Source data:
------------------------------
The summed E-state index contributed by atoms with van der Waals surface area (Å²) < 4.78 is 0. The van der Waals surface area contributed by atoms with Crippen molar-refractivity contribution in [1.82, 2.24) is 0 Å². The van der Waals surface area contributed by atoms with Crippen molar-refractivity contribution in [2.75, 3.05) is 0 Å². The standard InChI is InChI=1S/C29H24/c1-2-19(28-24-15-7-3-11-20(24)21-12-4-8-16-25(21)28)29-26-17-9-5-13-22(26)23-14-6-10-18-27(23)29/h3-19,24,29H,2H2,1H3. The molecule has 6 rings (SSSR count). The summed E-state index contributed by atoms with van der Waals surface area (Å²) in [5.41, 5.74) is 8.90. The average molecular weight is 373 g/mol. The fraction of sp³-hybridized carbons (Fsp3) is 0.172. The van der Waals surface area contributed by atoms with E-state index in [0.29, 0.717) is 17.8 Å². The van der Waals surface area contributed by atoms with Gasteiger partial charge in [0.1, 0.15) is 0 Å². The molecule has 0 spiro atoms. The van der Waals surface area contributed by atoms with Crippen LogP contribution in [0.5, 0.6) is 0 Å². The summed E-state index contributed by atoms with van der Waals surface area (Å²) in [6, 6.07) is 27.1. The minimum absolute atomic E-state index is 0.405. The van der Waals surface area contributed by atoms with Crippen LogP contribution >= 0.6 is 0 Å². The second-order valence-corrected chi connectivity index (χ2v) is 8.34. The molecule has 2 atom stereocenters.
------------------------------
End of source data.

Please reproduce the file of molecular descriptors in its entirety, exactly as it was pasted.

The summed E-state index contributed by atoms with van der Waals surface area (Å²) < 4.78 is 0. The van der Waals surface area contributed by atoms with Crippen molar-refractivity contribution in [1.82, 2.24) is 0 Å². The van der Waals surface area contributed by atoms with Crippen molar-refractivity contribution in [2.75, 3.05) is 0 Å². The standard InChI is InChI=1S/C29H24/c1-2-19(28-24-15-7-3-11-20(24)21-12-4-8-16-25(21)28)29-26-17-9-5-13-22(26)23-14-6-10-18-27(23)29/h3-19,24,29H,2H2,1H3. The molecule has 6 rings (SSSR count). The summed E-state index contributed by atoms with van der Waals surface area (Å²) in [5.41, 5.74) is 8.90. The average molecular weight is 373 g/mol. The fraction of sp³-hybridized carbons (Fsp3) is 0.172. The van der Waals surface area contributed by atoms with E-state index in [0.29, 0.717) is 17.8 Å². The van der Waals surface area contributed by atoms with Gasteiger partial charge in [0.1, 0.15) is 0 Å². The molecule has 0 spiro atoms. The van der Waals surface area contributed by atoms with Crippen LogP contribution in [0.5, 0.6) is 0 Å². The summed E-state index contributed by atoms with van der Waals surface area (Å²) in [6, 6.07) is 27.1. The minimum absolute atomic E-state index is 0.405. The van der Waals surface area contributed by atoms with Crippen LogP contribution >= 0.6 is 0 Å². The second-order valence-corrected chi connectivity index (χ2v) is 8.34. The molecule has 2 atom stereocenters.